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DC to Provide Low-Cost Bike-Share Passes for Low-Income Residents

Cities all over the country have been experimenting with ways to make bike-share service accessible to people who don't have a credit card and about $100 to drop all at once on an annual membership.

Dr. James Huang, left, shows off the helmets that will be provided as part of D.C.'s new Community Partners Program, offering discounted bike share memberships to low-income people. Photo: Unity Health Care
Dr. James Huang, left, shows off the helmets that will be provided as part of D.C.'s new program offering discounted bike-share memberships to low-income residents. Photo: Unity Health Care
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In the last few years, Boston and Chicago both started offering $5 annual memberships for low-income residents. Edward Russell at Greater Greater Washington reports that D.C.'s Capital Bikeshare is the next system to make membership nearly free. Here's how it will work:

If you qualify for need-based services in the District, you can now get a year-long Capital Bikeshare membership for $5 rather than the regular $85 fee. DC's Department of Transportation hopes the initiative will encourage more people to use bikeshare and make transportation more accessible for the District's less affluent residents.

The new Capital Bikeshare Community Partners Program offers qualifying residents significant savings off the regular annual membership fee, as well as a free helmet and introduction to the system.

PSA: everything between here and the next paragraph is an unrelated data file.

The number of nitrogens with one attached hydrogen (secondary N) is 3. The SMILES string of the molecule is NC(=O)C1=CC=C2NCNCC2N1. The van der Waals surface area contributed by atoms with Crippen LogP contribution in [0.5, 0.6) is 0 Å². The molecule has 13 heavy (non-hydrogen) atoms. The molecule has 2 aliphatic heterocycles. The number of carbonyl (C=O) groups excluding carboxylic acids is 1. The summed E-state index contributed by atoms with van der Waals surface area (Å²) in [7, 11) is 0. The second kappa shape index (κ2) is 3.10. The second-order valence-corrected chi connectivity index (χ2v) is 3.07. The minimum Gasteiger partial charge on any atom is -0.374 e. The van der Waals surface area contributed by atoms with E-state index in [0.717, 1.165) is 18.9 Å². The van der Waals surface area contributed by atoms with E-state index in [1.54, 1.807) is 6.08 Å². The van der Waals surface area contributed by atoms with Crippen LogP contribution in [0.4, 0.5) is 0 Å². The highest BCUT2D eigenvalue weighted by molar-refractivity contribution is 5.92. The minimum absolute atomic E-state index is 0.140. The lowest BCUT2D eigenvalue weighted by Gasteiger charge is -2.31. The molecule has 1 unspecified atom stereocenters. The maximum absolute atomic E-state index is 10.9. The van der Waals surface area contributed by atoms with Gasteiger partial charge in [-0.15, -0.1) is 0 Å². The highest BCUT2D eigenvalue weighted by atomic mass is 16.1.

In addition to the savings, members in the program will also be able to use a bike for 60 minutes instead of the normal 30 minutes before incurring additional ride fees.

In Boston, Hubway's discount bike-share program is the national leader, according to the National Association of City Transportation Officials. Hubway conducted extensive outreach for the program, and about 18 percent of its annual users subscribe.

Elsewhere on the Network today: Seattle Transit Blog reports that the light rail line with the highest projected ridership in Seattle's new $50 billion expansion proposal won't be complete for 22 years. Bike Pittsburgh publishes survey results that indicate local schoolchildren overwhelmingly support bike infrastructure. And the Wash Cycle marks the opening of D.C.'s new bus-only lanes.

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